The only outlier on this issue of transferability was the representative for the recording labels, Robert Kyncl, who said that the digital replicas “needed to be transferable” and that record labels would like to include provisions for such transfers in their recording contracts with artists.  But in answering questions he suggested that artists should decide whether they want to transfer such rights. Both Kyncl and FKA twigs agreed that it is helpful for record labels to be able to protect against unauthorized third-party uses of their artists’ identity using voice clones or other digital replicas.  If this is the key concern it can easily be addressed without requiring transfers of rights or overly broad licenses, as I will note in my recommendations below.

Areas of Disagreement

While there was more alignment among the witnesses than I have previously seen, there were many areas of disagreement, especially as things got more specific. This will make amendments to the bill challenging, but I think not insurmountable.

  • Free Speech and Exemptions. There were differences in witnesses’ views about the scope of First Amendment protection. Outside of false or misleading commercial speech, fraud, or uses in obscenity, Ben Sheffner, the motion picture representative, and Lisa Ramsey, the intellectual property and First Amendment expert, contended that strict scrutiny should apply and that many uses of digital replicas would be protected by the First Amendment. Other witnesses disagreed. Sheffner, Ramsey, and Davies thought exemptions and safe harbors were essential to prevent a chilling effect and to ensure that creative works and innovation have the breathing room they need to flourish. Other witnesses thought there should be no exemptions and thought that First Amendment defenses were for the “courts” to determine.
  • Third-Party Liability. Davies, who represents music streaming services, spoke more broadly about platform liability, contending that only “creators” of infringing or wrongful content should be liable and that there should be a safe harbor for platforms. When asked by several Senators about their thoughts on notice and takedown, most witnesses suggested that this might be a reasonable approach; while voicing some concerns with the DMCA approach, they viewed that as better than some alternatives. Notably, both Kyncl, the music industry witness, and Davies, the platform representative, highlighted that technological solutions and partnerships are essential. This is spot-on. Whatever law gets passed (and whatever the many laws we have that already exist in this area), there will still be a whack-a-mole and enforcement problem. So technological solutions are essential and likely to be the most successful in addressing some of the most concerning uses of generative AI that use others’ voices and likenesses.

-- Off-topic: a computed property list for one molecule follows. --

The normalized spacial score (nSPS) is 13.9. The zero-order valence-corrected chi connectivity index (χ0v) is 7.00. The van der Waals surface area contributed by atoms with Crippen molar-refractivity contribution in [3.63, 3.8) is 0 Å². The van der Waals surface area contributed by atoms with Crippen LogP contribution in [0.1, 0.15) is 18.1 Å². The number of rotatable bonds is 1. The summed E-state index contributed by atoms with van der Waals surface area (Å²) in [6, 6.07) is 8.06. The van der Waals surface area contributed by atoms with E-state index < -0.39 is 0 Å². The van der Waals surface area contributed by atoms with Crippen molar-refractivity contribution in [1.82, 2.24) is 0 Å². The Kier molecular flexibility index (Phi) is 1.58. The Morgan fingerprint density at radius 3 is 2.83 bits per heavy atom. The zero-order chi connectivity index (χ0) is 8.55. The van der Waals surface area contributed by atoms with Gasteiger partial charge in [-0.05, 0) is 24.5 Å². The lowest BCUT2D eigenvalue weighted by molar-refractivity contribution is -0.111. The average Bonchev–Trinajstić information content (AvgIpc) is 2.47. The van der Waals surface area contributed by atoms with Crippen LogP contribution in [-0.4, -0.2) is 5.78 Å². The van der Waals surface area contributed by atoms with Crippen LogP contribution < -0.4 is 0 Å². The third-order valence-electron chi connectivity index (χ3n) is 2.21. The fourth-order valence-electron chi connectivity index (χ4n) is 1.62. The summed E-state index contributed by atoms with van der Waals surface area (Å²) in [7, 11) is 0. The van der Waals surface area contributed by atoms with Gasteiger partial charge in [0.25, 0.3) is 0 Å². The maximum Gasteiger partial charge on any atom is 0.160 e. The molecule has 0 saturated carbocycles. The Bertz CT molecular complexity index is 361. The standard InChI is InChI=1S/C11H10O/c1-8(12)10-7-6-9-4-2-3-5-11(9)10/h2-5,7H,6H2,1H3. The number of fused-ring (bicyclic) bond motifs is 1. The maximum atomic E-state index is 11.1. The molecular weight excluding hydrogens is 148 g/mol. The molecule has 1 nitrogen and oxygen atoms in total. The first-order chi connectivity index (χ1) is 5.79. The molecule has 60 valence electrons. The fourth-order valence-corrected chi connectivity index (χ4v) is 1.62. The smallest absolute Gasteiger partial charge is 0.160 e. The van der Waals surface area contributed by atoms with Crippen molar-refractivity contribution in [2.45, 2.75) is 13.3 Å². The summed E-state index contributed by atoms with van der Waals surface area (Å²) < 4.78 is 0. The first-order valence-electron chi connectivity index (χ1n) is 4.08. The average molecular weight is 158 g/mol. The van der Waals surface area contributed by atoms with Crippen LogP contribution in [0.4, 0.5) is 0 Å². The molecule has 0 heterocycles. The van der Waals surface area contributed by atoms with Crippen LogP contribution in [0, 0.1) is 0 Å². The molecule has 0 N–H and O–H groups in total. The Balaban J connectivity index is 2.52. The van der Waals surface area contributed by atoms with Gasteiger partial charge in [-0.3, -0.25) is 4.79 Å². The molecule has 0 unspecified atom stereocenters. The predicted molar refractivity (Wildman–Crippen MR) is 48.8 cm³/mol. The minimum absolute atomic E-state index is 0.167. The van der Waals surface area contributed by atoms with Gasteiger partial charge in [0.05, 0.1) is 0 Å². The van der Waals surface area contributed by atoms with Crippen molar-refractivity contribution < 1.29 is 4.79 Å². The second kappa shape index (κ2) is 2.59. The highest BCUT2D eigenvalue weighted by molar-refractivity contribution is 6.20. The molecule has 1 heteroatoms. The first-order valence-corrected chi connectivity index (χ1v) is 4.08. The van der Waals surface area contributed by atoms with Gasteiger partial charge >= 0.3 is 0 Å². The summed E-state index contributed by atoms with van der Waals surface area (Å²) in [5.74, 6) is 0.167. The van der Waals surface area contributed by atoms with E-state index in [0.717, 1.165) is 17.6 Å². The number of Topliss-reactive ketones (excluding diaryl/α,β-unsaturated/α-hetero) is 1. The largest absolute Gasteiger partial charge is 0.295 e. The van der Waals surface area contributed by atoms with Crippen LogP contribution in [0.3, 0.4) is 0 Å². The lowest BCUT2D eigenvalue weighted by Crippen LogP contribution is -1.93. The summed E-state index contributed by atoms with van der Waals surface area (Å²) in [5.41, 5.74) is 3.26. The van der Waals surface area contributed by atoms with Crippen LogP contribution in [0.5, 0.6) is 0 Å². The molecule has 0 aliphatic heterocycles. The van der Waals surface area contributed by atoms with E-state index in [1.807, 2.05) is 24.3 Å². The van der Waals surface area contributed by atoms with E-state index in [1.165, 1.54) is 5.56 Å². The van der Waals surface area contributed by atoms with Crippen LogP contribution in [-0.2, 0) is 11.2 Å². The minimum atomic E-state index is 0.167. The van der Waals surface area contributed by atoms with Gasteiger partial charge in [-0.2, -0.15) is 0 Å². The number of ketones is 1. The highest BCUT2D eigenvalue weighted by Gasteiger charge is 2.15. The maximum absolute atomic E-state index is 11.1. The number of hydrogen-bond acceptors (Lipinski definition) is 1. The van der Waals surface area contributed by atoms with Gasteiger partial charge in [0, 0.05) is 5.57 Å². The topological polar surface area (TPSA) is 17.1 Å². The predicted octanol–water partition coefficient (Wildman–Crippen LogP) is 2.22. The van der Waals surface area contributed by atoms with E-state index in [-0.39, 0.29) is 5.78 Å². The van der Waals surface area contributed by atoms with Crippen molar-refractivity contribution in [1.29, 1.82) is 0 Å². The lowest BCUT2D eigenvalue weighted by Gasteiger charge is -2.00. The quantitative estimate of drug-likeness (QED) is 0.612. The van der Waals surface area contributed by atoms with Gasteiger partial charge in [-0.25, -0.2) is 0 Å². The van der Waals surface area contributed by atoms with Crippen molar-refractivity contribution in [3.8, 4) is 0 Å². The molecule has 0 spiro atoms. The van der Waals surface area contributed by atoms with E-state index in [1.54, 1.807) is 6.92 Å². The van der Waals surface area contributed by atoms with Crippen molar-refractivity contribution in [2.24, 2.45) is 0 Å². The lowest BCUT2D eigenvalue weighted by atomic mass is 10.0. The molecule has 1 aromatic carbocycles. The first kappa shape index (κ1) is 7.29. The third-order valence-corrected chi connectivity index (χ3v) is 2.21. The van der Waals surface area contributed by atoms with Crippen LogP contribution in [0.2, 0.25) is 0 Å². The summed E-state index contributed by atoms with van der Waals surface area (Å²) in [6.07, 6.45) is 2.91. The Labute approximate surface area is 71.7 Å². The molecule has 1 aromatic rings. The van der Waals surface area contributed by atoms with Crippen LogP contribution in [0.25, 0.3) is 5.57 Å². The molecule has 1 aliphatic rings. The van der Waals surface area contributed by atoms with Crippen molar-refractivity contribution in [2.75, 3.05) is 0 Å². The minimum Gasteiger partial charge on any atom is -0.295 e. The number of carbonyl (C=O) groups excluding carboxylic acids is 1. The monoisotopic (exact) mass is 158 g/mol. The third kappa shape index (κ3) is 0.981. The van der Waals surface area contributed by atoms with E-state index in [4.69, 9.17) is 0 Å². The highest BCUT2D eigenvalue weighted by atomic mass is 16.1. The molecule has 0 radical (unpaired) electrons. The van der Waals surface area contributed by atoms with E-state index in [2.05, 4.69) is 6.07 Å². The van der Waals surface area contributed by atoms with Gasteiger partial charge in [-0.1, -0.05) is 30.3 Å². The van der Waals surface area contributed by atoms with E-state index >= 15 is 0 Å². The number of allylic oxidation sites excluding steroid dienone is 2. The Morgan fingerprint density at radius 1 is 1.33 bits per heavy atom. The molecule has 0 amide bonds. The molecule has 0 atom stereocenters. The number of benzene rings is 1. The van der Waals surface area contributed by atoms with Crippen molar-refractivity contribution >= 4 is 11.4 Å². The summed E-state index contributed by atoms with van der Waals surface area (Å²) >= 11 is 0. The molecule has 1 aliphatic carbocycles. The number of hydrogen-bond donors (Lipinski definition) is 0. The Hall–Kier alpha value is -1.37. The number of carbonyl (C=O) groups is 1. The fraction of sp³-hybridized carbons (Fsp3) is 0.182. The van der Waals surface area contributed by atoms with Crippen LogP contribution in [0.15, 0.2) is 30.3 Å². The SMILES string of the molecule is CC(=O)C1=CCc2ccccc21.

• Postmortem Rights. There was a split among the witnesses about whether a digital replica right should exist after a person dies. Sheffner thought they should not and pointed out that there was no justification presented for extending such rights and that doing so did not further the stated objectives of the legislation. Disagreeing with this view was Kyncl, Crabtree-Ireland, and FKA twigs, all of whom thought such rights should exist after death.  FKA twigs expressed the view that she wanted her legacy preserved by her family, largely rooting the right in personality, rather than a financial boon.  This comports with my thinking in my most recent forthcoming paper about postmortem privacy rights. (Anita Allen & Jennifer Rothman, Postmortem Privacy, forthcoming in Michigan Law Review (2024).) Along these same lines, Crabtree-Ireland suggested in Q & A that these rights should not be owned by a corporation but should vest in living heirs.  Ramsey suggested that perhaps postmortem rights should only exist to the extent they prevent pornographic or deceptive uses of a deceased loved one.  The terms proposed varied from thinking the proposed 70 years was too short (Crabtree-Ireland thought the rights should be perpetual) to thinking it was far too long (Sheffner pegging the appropriate duration at zero). Ramsey noted several forthcoming papers on this topic, including my own, and one by Mark Bartholomew (A Right to be Left Dead, forthcoming in the California Law Review), in which he suggests a 20-year postmortem digital replica right.